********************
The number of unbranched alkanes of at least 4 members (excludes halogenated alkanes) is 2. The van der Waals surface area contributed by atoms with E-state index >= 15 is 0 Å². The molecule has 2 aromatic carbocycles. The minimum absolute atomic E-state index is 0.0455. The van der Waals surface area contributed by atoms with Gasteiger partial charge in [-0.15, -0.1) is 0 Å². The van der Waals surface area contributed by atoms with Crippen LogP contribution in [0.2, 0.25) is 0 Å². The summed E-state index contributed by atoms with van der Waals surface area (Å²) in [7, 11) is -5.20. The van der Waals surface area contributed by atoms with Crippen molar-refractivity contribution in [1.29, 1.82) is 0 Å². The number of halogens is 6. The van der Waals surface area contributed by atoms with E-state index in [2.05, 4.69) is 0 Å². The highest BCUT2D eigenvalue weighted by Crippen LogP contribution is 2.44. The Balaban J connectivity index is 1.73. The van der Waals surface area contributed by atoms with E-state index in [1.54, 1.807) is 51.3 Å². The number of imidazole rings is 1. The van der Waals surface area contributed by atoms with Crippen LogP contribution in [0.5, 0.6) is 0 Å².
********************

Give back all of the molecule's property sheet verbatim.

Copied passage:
The number of unbranched alkanes of at least 4 members (excludes halogenated alkanes) is 2. The van der Waals surface area contributed by atoms with E-state index >= 15 is 0 Å². The molecule has 2 aromatic carbocycles. The minimum absolute atomic E-state index is 0.0455. The van der Waals surface area contributed by atoms with Gasteiger partial charge in [-0.15, -0.1) is 0 Å². The van der Waals surface area contributed by atoms with Crippen LogP contribution in [0.2, 0.25) is 0 Å². The summed E-state index contributed by atoms with van der Waals surface area (Å²) in [7, 11) is -5.20. The van der Waals surface area contributed by atoms with Crippen molar-refractivity contribution in [1.29, 1.82) is 0 Å². The number of halogens is 6. The van der Waals surface area contributed by atoms with E-state index in [2.05, 4.69) is 0 Å². The highest BCUT2D eigenvalue weighted by Crippen LogP contribution is 2.44. The Balaban J connectivity index is 1.73. The van der Waals surface area contributed by atoms with E-state index in [1.54, 1.807) is 51.3 Å². The number of imidazole rings is 1. The van der Waals surface area contributed by atoms with Crippen LogP contribution in [0.5, 0.6) is 0 Å².